I want my child to have a teacher with life experiences, extensive interests, a sense of wonder, expanded world views, and a renewed/refreshed enthusiasm for returning each year to teach my child. And I want that for your child, too.

What’s On My Book Radar

Screen Shot 2017-08-05 at 8.08.25 AM.pngAmina’s Voice by Hena Khan

Amina and her best friend Soojin are entering middle school with lots of changes. As a Pakistani-American Muslim girl, Amina’s coming-of-age has some challenges I’ve never faced. Soojin is becoming an American citizen and wants to adopt an “American” name, her mosque is vandalized by hateful members of her community, and her uncle has come to stay with their family with varying views on what it means to be Muslim. We watch how Amina learns to find her voice and look for ways to bring together the people she cares about. We need more “windows and mirrors” books and this was certainly a wonderful window for me to observe the “normal” lives of “diverse” people. #BooksBuildBridges

 

#CyberPD Week 4

My blog posts for the month of July will be related to the Cyber PD (online book study) of Vicki Vinton’s Dynamic Teaching for Deeper Reading.

This week finishes up our summer 2017 CyberPD as we finished chapters 9 and 10 of Vicki’s book. If you didn’t get a chance to participate this year, I would definitely recommend you join the Google Community if/when you do read this text.  It was so wonderful getting diverse views, takeaways, and questions. It’s also great to see how others process and share their thinking.

Here are my big takeaways (as sketchnotes):

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What’s On My Book Radar?

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THE SHADOW CIPHER BOOK ONE:  YORK by Laura Ruby

This isn’t the New York we know! Twins Tess and Theo Biedermann and their friend Jaime Cruz live in an apartment designed by the Morningstarrs (the architects from 1800 who created a fantastical city in the 1800’s with technology no one had seen before). The Morningstarrs also left behind ‘The Old York Cipher’ a puzzle laid into the city that promised the solver treasure beyond imagining. When Tess, Theo, and Jaime’s family/neighbors are evicted from their apartment by a nefarious developer these sleuthing kids believe their only hope at saving their home is solving the cipher, but what they find is nothing they could have ever envisioned. If you like a good mystery, and are looking for a new series, Laura Ruby’s creative Cipher stories are for you!

#CyberPD Week 3

My blog posts for the month of July will be related to the Cyber PD (online book study) of Vicki Vinton’s Dynamic Teaching for Deeper Reading.

This week we are reading Chapters 7 and 8 of Vicki’s amazing book.  Here are a few of my takeaways.

Chapter 7: Creating Opportunities for Readers to Interpret

  • Readers interpret text as a transaction-readers often have very different interpretations.
  • Readers develop coherent interpretations by looking for patterns and clues that help us understand what the author is trying to tell us.
  • “The Middle” of narratives requires different thinking than the beginning.
  • “The End” of narratives can help us see what the writer is trying to show us.
  • Returning to the beginnings to spot overlooked clues and notice details can help readers to learn to think more deeply and notice more purposefully how authors craft texts.
  • Once you see the whole it is easier to analyze the pieces and see what is missing.
  • Ask WHY questions.  Why is the writer telling me this?

Chapter 8: Creating Opportunities for Readers to Consider the Implications of Facts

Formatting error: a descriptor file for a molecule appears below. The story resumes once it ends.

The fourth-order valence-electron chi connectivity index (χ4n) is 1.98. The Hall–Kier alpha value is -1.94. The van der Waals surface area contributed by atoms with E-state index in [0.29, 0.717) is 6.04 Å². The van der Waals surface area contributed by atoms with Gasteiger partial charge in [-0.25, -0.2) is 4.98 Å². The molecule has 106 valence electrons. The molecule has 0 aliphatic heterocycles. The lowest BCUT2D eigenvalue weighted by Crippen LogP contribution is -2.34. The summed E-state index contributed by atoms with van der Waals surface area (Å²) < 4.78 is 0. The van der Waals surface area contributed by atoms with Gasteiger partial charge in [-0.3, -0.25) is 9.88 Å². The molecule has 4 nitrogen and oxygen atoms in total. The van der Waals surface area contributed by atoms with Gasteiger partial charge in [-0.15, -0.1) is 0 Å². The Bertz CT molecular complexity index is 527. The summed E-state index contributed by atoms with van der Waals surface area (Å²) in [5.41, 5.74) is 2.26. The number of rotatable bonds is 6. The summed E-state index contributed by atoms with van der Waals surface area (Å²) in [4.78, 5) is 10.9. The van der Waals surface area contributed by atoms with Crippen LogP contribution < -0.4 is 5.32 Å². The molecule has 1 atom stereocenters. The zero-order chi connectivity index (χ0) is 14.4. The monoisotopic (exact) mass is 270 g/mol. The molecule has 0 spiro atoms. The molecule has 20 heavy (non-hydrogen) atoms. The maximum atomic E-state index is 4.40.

• Nonfiction is more varied than fiction: lots of subgenres with different structures and purposes.
  • Readers need to be made aware of how does this text work?
  • Fiction unfolds, nonfiction is compartmentalized.
  • Aboutitis” is the endless learning about something without developing an empowering and enlightening body of understanding.
  • T-Charts to track students thinking can be a helpful way to analyze nonfiction. (What We Are Confused About/What We Understand)
  • You don’t need to pre-teach all vocabulary or activate all prior knowledge. Give readers opportunities to grapple with uncertainty and learn to think deeply.
  • Help readers pay attention to when they are confused-this is where greater learning can happen.

As I have been all summer, I am sketchnoting my thinking as I read to help me visualize and process information.  Here are the sketchnotes from this week’s reading:

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I played around using color this week.  It’s a work in progress…as always!

#CyberPD Week 2

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My blog posts for the month of July will be related to the Cyber PD (online book study) of Vicki Vinton’s Dynamic Teaching for Deeper Reading.

While Chapters 1-4 of Dynamic Teaching for Deeper Reading were all about the “what” and the “why”, chapters 5 and 6 started getting into the “how” and “when” of the teaching.  Some of my biggest takeaways?

  • Determining whether or not to model.  Does it expand possibilities or limit thinking/behavior?
  • Thinking about how often my questions are open ended.
  • Really focusing on slowing down and going deeper (being comfortable with uncertainty).
  • Looking for texts (and places in texts) that I can chunk to help facilitate deeper thinking.
  • Creating “Know/Wonder” charts that track student thinking.
  • Contemplating text structure to create low stakes writing prompts.
  • Focusing on “Bring-in-the-Author” moves so students can see the purposeful decisions that writers make.
  • Creating opportunities for students to be the teacher.

Here are my sketchnotes that captured my deeper thinking:

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My goal is to color in those ideas that I plan to incorporate into lessons, as a way to use my sketchnotes more interactively and encourage me to revisit them more purposefully.